Section 1185 prescribes the duties of a notary public when verifying the identity of the person who appears before him or her to execute documents.5 Subdivision (a) of section 1185 provides that the notary may not “acknowledge[ ] ․ an instrument” “unless the [notary] has satisfactory evidence that the person making the acknowledgment is the individual who is described in and who executed the instrument.” (§ 1185, subd. (a), italics added.) Subdivision (b) explains that a notary has “satisfactory evidence” of a person's true identity if (1) there is no “information, evidence, or other circumstances that would lead a reasonable person to believe that the person making the acknowledgment is not the individual he or she claims to be” and, as pertinent here, and (2) the notary is “present[ed]” with and “[r]easonabl[y] reli[es]” upon a “driver's license issued by the [California] Department of Motor Vehicles” that is “current or has been issued within five years.” (Id., subds. (b) & (b)(3)(A).) If the notary follows these steps, the notary “shall be presumed to have operated in accordance with the provisions of law” and thus presumed to have acted in a nonnegligent fashion. (Id., subd. (c).) In other words, compliance with the procedures of section 1185 places a notary into a “safe harbor.” (Joost v. Craig (1901) 131 Cal. 504, 519, 63 P. 840 (Joost) [if “[a] notary ․ take[s] all due precautions and fully compl[ies] with [section 1185],” “he would not be held liable”]; Anderson v. Aronsohn (1919) 181 Cal. 294, 299, 184 P. 12 (Anderson); Transamerica Title Ins. Co. v. Green (1970) 11 Cal.App.3d 693, 703, 89 Cal.Rptr. 915 (Transamerica) [“When the notary does not obey the statute, he is liable”].) However, just because a notary fails to satisfy the requirements of the “safe harbor” does not mean the notary is automatically liable; the plaintiff must still establish that the notary was “negligen[t]” or otherwise engaged in “misconduct.” (§ 1185, subd. (d).)6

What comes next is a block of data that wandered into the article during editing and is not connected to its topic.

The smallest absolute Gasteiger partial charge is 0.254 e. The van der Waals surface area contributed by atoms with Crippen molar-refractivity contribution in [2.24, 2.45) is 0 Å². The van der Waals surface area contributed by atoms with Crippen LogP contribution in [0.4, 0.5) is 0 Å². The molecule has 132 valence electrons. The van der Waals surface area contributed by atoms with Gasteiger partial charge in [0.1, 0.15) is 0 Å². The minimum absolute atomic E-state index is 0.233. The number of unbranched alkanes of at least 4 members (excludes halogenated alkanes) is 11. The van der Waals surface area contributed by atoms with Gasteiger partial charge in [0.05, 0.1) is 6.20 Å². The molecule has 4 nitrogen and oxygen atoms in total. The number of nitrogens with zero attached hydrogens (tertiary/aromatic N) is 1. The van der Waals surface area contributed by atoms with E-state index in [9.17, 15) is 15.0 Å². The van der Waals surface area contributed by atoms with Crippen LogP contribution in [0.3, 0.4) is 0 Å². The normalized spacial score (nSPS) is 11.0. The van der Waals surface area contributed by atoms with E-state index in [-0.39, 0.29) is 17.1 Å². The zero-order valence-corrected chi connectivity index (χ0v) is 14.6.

North American argues that the trial court erred in granting summary judgment for two broad reasons: (1) the court made several errors in interpreting the meaning and effect of section 1185’s “safe harbor,” and (2) even if the court properly interpreted the “safe harbor,” there are numerous other reasons that preclude the entry of summary judgment.
1. Interpreting section 1185’s “safe harbor”
North American urges that the trial court erred in construing what is required to fit into section 1185’s “safe harbor.” Specifically, North American argues that the “safe harbor” is (1) satisfied only if the driver's license presented to the notary was a genuine license actually issued by the California DMV (rather than a genuine-looking but fake license), (2) satisfied only if the notary complies with all other industry customs, which may be defined by expert testimony in a specific case, and (3) is automatically negated if the person appearing before the notary turns out to be an imposter. These arguments require us to engage in our own independent analysis of section 1185 (Union Medical Marijuana Patients, Inc. v. City of San Diego (2019) 7 Cal.5th 1171, 1183, 250 Cal.Rptr.3d 818, 446 P.3d 317 [“Statutory interpretation is ‘an issue of law, which we review de novo’ ”]), and we reject each of these arguments.